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An excerpt from www.HouseOfNames.com archives copyright 2000 - 2016


Of all the Anglo-Saxon names to come from Britain, Bradforthay is one of the most ancient. The name is a result of the original family having lived in or near one of the many places called Bradford in England, which were found in Wiltshire, Dorset, Somerset, Devon, Northumberland, and the West Riding of Yorkshire. The surname Bradforthay literally means broad ford.

Bradforthay Early Origins



The surname Bradforthay was first found in Yorkshire where they held a family seat from very ancient times, some say well before the Norman Conquest and the arrival of Duke William at Hastings in 1066 A.D.

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Bradforthay Spelling Variations


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Bradforthay Spelling Variations



The first dictionaries that appeared in the last few hundred years did much to standardize the English language. Before that time, spelling variations in names were a common occurrence. The language was changing, incorporating pieces of other languages, and the spelling of names changed with it. Bradforthay has been spelled many different ways, including Bradford, Bradeford, Braidford, Bradforde and others.

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Bradforthay Early History


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Bradforthay Early History



This web page shows only a small excerpt of our Bradforthay research. Another 205 words (15 lines of text) covering the years 1206, 1590, 1657, 1624 and 1703 are included under the topic Early Bradforthay History in all our PDF Extended History products and printed products wherever possible.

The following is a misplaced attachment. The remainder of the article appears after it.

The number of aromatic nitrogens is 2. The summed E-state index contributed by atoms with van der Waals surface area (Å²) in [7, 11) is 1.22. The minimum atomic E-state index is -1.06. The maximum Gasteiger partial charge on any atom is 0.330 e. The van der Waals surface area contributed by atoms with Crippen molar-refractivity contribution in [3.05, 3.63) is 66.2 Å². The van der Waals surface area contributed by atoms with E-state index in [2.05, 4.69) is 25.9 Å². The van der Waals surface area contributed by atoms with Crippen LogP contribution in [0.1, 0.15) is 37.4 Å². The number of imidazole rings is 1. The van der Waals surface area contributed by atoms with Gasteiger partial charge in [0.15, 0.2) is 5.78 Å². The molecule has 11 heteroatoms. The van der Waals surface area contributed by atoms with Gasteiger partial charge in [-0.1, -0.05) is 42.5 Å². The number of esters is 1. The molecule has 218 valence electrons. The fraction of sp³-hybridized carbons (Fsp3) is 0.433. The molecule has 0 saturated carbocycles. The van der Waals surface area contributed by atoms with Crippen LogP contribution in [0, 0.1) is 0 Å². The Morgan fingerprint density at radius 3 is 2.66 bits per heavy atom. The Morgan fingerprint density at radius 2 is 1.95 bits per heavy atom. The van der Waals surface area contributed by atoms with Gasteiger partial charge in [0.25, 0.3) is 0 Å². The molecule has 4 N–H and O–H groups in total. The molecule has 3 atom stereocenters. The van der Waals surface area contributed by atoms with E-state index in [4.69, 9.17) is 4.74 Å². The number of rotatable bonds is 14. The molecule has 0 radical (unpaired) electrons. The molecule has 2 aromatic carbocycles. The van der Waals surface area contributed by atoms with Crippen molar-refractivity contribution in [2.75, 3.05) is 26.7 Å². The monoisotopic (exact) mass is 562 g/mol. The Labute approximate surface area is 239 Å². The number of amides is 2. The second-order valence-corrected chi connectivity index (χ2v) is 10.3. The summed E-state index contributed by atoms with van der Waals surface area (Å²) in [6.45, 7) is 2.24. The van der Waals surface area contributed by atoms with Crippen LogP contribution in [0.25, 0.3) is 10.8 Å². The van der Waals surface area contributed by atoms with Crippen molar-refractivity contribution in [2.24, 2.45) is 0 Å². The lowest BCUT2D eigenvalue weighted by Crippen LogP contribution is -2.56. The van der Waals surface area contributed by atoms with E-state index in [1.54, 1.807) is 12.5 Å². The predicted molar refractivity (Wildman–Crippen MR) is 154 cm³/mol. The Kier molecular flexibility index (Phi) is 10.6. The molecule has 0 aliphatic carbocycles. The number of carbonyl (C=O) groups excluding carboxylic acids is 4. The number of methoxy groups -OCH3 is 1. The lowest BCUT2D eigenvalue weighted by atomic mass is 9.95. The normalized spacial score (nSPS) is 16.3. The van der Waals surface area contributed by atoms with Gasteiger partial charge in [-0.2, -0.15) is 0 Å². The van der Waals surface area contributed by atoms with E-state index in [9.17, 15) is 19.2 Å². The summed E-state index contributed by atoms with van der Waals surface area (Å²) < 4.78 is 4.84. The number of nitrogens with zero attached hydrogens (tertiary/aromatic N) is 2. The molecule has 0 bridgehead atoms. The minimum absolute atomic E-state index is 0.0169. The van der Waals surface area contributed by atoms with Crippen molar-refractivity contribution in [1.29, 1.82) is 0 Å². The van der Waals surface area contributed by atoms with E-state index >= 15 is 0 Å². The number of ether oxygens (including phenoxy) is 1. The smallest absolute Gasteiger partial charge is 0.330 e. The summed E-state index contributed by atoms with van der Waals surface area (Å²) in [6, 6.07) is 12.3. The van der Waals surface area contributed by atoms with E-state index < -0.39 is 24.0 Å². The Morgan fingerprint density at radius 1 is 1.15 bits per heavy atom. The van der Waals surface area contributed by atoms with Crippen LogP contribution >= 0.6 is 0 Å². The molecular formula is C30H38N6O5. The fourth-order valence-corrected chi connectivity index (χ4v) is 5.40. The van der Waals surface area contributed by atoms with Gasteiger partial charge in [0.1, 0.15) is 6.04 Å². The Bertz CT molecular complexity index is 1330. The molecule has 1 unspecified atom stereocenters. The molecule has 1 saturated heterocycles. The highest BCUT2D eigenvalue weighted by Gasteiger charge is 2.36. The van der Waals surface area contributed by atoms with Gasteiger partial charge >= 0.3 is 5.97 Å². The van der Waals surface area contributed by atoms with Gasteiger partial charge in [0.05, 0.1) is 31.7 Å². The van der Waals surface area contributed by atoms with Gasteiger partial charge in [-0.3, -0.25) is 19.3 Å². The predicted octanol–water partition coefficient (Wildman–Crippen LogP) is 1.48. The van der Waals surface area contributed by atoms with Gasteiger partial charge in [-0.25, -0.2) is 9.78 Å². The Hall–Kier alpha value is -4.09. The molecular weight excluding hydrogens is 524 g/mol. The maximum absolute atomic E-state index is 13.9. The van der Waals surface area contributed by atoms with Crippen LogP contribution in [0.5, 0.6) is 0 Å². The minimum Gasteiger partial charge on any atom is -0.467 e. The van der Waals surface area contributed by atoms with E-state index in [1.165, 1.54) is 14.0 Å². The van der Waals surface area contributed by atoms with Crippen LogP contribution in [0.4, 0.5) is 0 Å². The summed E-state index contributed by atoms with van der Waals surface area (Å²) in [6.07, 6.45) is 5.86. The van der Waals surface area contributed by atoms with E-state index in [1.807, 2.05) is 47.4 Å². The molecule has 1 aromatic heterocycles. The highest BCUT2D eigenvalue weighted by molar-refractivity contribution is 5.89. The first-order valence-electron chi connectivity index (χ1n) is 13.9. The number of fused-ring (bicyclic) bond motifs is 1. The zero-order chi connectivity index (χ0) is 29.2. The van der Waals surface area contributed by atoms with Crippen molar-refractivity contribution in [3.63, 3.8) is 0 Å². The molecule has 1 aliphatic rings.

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Bradforthay Early Notables (pre 1700)


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Bradforthay Early Notables (pre 1700)



Another 50 words (4 lines of text) are included under the topic Early Bradforthay Notables in all our PDF Extended History products and printed products wherever possible.

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Bradforthay In Ireland


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Bradforthay In Ireland



Some of the Bradforthay family moved to Ireland, but this topic is not covered in this excerpt. More information about their life in Ireland is included in all our PDF Extended History products and printed products wherever possible.

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The Great Migration


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The Great Migration



Thousands of English families in this era began to emigrate the New World in search of land and freedom from religious and political persecution. Although the passage was expensive and the ships were dark, crowded, and unsafe, those who made the voyage safely were rewarded with opportunities unavailable to them in their homeland. Research into passenger and immigration lists has revealed some of the very first Bradforthays to arrive in North America: William Bradford of Yorkshire who arrived at Plymouth in 1621, aboard the Mayflower and, on the death of John Carver in 1621, was chosen leader of the Pilgrims, 2nd Governor of the Plymouth colony. His wife Dorothy died at sea, en-route to the Colony. Other settlers include: Henery Bradford, who came to Virginia in 1625.